A U.S. appeals court has ruled that an employee does not need to be aware of healthcare privacy laws to be guilty of violating them. In the case, a research assistant, Huping Zhou, at the University of California at Los Angeles Health System (UHS) was fired for “continued serious job deficiencies and poor judgment.”
After he was fired, Zhou accessed patient records without authorization. He viewed the personal health care records of coworkers and of celebrities who had been treated at UHS. Zhou was charged with a misdemeanor under the Health Insurance Portability and Accountability Act (HIPAA). The charge stated that Zhou obtained identifiable health information relating to an individual.
Zhou moved to dismiss the charge, arguing that he didn’t know that obtaining the information was illegal. The U.S. District Court for the Central District of California ruled that it was unnecessary to prove that Zhou knew his actions were illegal. The court noted that the law defines the crime as obtaining individually identifiable health information and obtaining this information for a purpose other than permitted under law. Zhou appealed the decision.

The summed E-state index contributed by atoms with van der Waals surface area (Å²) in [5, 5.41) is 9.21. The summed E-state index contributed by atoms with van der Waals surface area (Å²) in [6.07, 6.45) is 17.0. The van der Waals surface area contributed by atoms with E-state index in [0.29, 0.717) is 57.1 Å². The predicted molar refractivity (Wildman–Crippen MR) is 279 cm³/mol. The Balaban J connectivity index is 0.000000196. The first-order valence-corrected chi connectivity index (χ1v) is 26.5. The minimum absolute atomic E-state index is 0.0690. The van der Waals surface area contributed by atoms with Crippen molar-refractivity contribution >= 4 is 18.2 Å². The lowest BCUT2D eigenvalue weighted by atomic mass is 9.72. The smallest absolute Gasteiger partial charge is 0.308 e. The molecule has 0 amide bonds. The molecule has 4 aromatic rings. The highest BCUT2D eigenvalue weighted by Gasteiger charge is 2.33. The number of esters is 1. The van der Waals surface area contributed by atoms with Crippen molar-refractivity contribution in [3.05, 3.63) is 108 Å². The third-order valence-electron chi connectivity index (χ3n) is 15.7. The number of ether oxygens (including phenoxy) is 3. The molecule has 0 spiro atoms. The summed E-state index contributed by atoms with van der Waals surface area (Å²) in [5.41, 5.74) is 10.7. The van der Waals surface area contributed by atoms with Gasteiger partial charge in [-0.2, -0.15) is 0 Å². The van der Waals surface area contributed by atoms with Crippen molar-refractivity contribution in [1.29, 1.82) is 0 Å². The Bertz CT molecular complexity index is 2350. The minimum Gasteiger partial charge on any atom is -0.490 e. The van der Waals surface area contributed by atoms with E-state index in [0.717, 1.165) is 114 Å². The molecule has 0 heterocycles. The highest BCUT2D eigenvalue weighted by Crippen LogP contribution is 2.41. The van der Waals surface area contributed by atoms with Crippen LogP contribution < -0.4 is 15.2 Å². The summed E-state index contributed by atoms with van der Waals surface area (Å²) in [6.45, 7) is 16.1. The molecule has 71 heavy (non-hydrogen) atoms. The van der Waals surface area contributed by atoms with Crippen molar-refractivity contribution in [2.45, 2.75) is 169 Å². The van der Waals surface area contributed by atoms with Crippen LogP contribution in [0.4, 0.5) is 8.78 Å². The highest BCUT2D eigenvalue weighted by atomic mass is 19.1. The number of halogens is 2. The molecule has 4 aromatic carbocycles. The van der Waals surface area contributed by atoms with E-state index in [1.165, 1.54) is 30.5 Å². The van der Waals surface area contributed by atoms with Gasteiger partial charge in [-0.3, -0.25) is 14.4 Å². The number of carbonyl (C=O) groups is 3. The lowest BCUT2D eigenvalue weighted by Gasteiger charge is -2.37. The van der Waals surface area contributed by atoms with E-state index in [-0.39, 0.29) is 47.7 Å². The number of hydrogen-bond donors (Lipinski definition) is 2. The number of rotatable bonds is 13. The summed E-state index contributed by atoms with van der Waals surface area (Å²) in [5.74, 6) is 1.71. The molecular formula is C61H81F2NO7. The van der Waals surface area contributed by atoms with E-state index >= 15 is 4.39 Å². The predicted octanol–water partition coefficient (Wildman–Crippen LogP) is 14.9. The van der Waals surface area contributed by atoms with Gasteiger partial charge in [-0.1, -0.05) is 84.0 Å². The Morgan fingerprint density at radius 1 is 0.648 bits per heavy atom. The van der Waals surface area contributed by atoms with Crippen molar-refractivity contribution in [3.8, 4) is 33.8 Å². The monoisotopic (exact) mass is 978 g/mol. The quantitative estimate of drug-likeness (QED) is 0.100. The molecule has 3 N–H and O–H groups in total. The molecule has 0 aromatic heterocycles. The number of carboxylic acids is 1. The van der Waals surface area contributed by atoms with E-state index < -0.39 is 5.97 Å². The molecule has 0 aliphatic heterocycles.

The U.S. Court of Appeals for the Ninth Circuit upheld the lower court’s ruling, and Zhou’s misdemeanor charge. The appeals court ruled that Zhou’s knowledge of the law was irrelevant. Violations of HIPAA, ruled the court, are “not limited to defendants who knew that their actions were illegal.” To violate the law, Zhou only needed to know that he obtained the identifiable health information of other people. (U.S. v. Zhou, U.S. Court of Appeals for the Ninth Circuit, No. 10-50231, 2012)
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